Outliers – The Story of Success

Outliers: The Story of Success, by Malcolm Gladwell. New York: Little, Brown, and Company, 2008; 285 pages.

Outliers is an odd choice for a Beacon Lights book review. Perhaps readers of the Beacon Lights would be expecting a religious book of some sort. Outliers is not. It is a thoroughly secular book intended for a secular audience. However, this book is a real gem for the discerning Christian reader.

The author of Outliers (as well as Blink and The Tipping Point), Malcolm Gladwell, would have us consider “outliers”—people who are so smart, people who are so rich, people who are so highly skilled—that is, people who are so very far above normal that they are “off the charts.” How did they get to be that way?

Which Canadian hockey players become the stars? How did Bill Gates get to be one of the world’s richest men? Why do Asian students perform so much better than American students at international mathematics competitions?

Mr. Gladwell challenges the common notion that these are all self-made people who worked hard to make themselves into what they are. The whole idea of the self-made success story living the American dream is a naïve misconception. For a person to tell himself, “I deserve it, so I’ll dream it and by strength of will and positive attitude, I can achieve my own success” is foolish. Although it is true that hard work is quite necessary and often rewarded, Gladwell insists that there is much more to the story of outliers.

The author proposes that Canadian hockey players born in January or February have a significantly better shot at success than their peers born in November or December. Bill Gates’ success story hinges on the fact that the mothers’ club at his school purchased a computer terminal in 1968, when Gates was in seventh grade. To find the reason behind excellent math students in Singapore, the cultural background must be considered. Gladwell insists that circumstances and culture matter a great deal more than one might care to admit.

It was incredibly fascinating to read the whole story and get the full explanation behind these success stories. The entire book is full of captivating insights into the complex circumstances of life which can send one toward success and another toward anonymity. (Who has ever heard of Chris Langan, the man whose IQ is almost immeasurable?)

Truth be told, random “circumstances” do not determine who will be successful and who will not. God does. He is the Lord and maker of us all, according to Solomon’s proverbs (Prov. 22:2). Yet, to someone who is familiar with the doctrine of God’s providence, Malcolm Gladwell’s Outliersis a wonderful testimony to how “nothing happens in this world without His appointment” (Belgic Confession of Faith, Art. 13). Gladwell shows no signs of being a Christian, but a major premise of his book is this: something is responsible for the phenomenal success of some people, and it isn’t the people themselves! The author makes no mention of God and his providence, but we know what is true. God is God. For a child of God, reading Outliers can be a refreshing, worthwhile taste of God’s sovereignty in the lives of all men.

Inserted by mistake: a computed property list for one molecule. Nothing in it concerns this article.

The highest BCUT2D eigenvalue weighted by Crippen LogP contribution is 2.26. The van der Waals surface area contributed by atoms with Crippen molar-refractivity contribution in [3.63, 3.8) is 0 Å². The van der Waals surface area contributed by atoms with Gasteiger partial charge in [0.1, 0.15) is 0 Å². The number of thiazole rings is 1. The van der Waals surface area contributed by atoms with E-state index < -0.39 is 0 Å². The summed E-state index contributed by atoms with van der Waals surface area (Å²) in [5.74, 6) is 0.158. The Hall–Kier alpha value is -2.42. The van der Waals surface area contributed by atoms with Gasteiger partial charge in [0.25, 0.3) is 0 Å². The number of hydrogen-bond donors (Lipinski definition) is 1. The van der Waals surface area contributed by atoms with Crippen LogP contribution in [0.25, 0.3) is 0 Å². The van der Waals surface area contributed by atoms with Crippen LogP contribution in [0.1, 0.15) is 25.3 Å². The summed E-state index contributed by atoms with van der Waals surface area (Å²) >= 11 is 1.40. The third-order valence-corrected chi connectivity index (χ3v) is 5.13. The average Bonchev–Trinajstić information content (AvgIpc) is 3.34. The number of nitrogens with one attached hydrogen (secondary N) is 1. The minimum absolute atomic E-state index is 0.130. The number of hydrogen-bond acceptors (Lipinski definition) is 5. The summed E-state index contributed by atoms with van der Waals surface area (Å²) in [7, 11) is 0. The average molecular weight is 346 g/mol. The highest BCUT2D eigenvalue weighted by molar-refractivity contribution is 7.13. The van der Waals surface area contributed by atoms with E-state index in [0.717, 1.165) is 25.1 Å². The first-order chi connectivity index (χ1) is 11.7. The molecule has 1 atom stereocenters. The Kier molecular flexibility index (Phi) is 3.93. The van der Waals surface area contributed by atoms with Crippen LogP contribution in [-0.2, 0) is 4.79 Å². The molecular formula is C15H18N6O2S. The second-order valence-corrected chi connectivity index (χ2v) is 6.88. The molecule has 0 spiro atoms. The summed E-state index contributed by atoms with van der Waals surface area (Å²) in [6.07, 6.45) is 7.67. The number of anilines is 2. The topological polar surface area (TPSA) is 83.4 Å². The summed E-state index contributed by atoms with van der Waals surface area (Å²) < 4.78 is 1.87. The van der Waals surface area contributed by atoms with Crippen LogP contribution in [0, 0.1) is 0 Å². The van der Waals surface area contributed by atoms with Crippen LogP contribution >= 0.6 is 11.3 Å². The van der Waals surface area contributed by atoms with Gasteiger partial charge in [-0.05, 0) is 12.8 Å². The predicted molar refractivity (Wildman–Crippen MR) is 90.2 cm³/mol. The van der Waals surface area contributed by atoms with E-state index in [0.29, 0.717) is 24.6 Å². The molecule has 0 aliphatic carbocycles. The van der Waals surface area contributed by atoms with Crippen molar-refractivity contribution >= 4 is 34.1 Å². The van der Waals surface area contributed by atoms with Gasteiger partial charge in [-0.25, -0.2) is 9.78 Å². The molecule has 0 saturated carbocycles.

Not everything in this book was equally appreciated. The author points out that the Beatles didn’t get to be world-class by accident, either. In his discussion of the Beatles’ rise to fame, he also briefly exposes the sleazy side of their lifestyle—something better left unsaid. Another point of disagreement would be what Gladwell means by “success.” To him, success is judged by the world’s standards: fame and riches. However, if the young people of the church strive to be godly citizens in the kingdom of heaven and healthy members of the instituted church of Jesus Christ, then that would be true success, even if they earn a bit less than Bill Gates or fail to make it to the big leagues.

Outliers is a fascinating book, but Gladwell drops the ball. Think about it—he actually managed to write a book about God’s providence without mentioning God or providence. It is a serious flaw. Still, I heartily recommend the book. Read it with God’s providence close to mind and God’s name dear to heart.